Maybe that is an invitation for us as well,  that we too should take opportunities to just shut up, and receive a new story or maybe just a whole new way of understanding the old one.

Because maybe your old story is simply not the final edition. Maybe your old story is one co-dependent relationship after the other and maybe the only reason that’s your story is because that’s what your mom did or that’s what your dad did and it’s all you know.  Or maybe you are so much older than people normally are when they realize they are gay and for decades you’ve tried unsuccessfully to be straight not knowing that anything else was possible.  Or maybe your old story that you think is fixed in stone is that you aren’t someone who has real faith, or who has anything to give or who is so strong they can’t show any vulnerability.

Maybe when our opinions and neurosis and pride and expectations about what we don’t deserve die down…maybe when we just shut the hell up and sit in this quiet of Advent we might begin to see where something else is possible. Something waiting to be born in an unlikely time and place some thing like the conception, birth, life, death and resurrection of Jesus Christ itself.

What was the Christ event if not God telling the world that a different story is possible.  That God was, is and will continue to be redeeming all of creation through means the world will never see, accept or get on board with…means like pregnant old ladies, and messiahs born amongst sheep and straw and loving the enemy and forgiveness of sins and self-giving love and resurrection of wounded bodies.

Things we just can’t perceive until we shut up for awhile and receive a new story.

It was a gift really…this muteness of Zechariah’s.  Perhaps the fact that he had no other choice but to silently watch and listen is what prepared him to burst forth in song when he was finally able to speak.  Because when his tongue was finally loosened he did not use it to justify himself or defend his position or to yammer on about things…having been silent and watchful and receptive to the unexpected story of God when Zechariah finally could speak again he did so in the only way he could at that point: by singing praises to God. And really, what else could he have done?  Perhaps this is the gift of silence, it shuts off our brains enough for us to receive a new story and, like Zechariah, to worship fully.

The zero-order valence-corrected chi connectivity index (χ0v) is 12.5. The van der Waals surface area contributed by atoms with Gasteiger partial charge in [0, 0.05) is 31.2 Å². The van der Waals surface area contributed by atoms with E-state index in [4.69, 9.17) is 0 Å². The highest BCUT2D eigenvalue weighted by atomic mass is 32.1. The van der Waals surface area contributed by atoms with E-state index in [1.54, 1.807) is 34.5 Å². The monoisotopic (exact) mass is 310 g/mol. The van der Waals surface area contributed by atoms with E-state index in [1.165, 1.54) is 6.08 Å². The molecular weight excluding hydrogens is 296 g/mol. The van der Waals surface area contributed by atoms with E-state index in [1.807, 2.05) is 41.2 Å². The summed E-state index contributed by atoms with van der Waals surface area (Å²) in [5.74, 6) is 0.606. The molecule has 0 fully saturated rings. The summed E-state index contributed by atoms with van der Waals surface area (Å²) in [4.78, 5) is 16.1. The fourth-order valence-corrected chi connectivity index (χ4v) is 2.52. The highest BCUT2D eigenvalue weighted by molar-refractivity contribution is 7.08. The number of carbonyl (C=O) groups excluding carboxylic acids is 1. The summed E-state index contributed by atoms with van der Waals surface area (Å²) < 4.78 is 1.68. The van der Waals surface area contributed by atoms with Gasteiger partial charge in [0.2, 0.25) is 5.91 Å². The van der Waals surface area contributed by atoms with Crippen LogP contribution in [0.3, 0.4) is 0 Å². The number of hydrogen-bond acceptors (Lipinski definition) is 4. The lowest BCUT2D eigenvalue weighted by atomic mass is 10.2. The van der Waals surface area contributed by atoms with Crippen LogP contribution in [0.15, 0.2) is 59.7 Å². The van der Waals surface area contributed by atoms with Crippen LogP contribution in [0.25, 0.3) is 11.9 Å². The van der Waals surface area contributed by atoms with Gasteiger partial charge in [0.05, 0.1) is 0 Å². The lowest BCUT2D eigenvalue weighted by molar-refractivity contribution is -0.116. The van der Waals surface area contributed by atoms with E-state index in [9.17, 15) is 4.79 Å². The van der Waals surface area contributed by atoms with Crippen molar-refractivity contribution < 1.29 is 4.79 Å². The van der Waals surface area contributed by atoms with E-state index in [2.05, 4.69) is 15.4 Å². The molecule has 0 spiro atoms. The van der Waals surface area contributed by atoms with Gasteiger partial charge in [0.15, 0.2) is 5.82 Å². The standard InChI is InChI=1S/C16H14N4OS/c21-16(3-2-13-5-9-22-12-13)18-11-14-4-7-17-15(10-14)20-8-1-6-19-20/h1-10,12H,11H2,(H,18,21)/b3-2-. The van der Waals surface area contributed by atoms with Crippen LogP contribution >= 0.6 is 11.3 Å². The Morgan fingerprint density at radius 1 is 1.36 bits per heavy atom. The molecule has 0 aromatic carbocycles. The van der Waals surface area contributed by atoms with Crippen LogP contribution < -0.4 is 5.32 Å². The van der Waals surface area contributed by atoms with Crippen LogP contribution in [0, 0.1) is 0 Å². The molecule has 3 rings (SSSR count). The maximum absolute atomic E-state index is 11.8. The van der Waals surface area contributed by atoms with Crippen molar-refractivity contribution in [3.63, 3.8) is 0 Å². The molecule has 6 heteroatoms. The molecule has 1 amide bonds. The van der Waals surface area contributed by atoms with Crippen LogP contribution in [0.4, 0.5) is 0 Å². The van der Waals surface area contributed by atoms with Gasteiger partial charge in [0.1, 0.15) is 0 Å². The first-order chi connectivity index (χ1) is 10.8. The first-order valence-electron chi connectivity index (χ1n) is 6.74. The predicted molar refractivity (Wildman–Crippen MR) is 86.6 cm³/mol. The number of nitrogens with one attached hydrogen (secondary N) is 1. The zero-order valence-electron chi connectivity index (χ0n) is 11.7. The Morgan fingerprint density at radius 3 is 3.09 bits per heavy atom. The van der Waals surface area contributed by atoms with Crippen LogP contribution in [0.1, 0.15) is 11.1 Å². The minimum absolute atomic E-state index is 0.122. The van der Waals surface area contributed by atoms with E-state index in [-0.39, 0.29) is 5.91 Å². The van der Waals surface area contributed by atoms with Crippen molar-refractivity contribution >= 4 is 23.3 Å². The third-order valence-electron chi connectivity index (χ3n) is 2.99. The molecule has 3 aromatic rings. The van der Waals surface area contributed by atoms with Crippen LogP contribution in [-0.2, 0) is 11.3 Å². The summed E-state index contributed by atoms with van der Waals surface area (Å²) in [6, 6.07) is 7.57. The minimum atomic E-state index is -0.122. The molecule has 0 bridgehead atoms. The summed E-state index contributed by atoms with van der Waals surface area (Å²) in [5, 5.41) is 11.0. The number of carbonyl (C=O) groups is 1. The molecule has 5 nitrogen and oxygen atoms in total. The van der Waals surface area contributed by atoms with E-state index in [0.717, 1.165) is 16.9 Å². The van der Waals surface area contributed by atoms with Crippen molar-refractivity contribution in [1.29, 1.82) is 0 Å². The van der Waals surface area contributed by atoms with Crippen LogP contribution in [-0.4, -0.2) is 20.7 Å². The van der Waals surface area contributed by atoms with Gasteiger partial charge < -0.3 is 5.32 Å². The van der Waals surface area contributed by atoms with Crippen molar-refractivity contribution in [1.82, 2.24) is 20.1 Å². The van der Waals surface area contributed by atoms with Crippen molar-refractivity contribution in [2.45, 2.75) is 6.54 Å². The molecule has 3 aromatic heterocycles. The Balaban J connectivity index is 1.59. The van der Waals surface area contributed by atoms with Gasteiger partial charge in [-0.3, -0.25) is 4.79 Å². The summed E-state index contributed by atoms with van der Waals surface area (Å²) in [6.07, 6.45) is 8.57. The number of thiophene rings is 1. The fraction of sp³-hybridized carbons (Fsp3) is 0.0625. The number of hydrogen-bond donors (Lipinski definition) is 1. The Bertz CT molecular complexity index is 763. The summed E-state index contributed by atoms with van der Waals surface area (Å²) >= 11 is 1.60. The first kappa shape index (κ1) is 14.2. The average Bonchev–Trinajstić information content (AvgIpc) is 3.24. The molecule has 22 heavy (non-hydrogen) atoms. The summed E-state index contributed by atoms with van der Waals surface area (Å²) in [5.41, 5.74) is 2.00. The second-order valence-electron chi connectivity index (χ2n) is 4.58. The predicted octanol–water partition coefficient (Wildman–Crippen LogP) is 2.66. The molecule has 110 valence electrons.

See, as we join other Christians in this Advent Conspiracy we are seeking to spend less, give more, love all, and worship fully and I think worshipping fully looks like Zechariah after 9 months of silence singing praises to God when he holds his miracle son John who would be the Baptist.

This is true worship. Worship isn’t vapidly stroking God’s ego as though God has low self-esteem and created us to remind him how great he is.  But real worship, true worship is to be the creature of God’s creating living into the terrifying beauty of what’s possible without what’s possible being fettered by what’s come before.  That would be why we always begin with the confession and absolution – to be creatures of God’s creating living into the terrifying beauty of what’s possible without what’s possible being fettered by what’s come before

This is real worship.  To sing of the very God who is not content to simply stand at a distance but who insistently draws near to us in an unexpected child and in the waters of baptism and in the bread and wine at the table and in the community of saints who gather around God’s story. Advent is an invitation to identify with all those in the great Musical of the Gospel. Advent is an invitation to be prophets of a different story.  An invitation to shut up and watch and listen until we, like Zechariah  can Sing the benedictus. Page 8

76And you, child, shall be called the prophet of | the Most High,

for you will go before the Lord to pre- | pare the way,

to give God’s people knowledge | of salvation

by the forgiveness | of their sins.

78In the tender compassion | of our God

the dawn from on high shall | break upon us,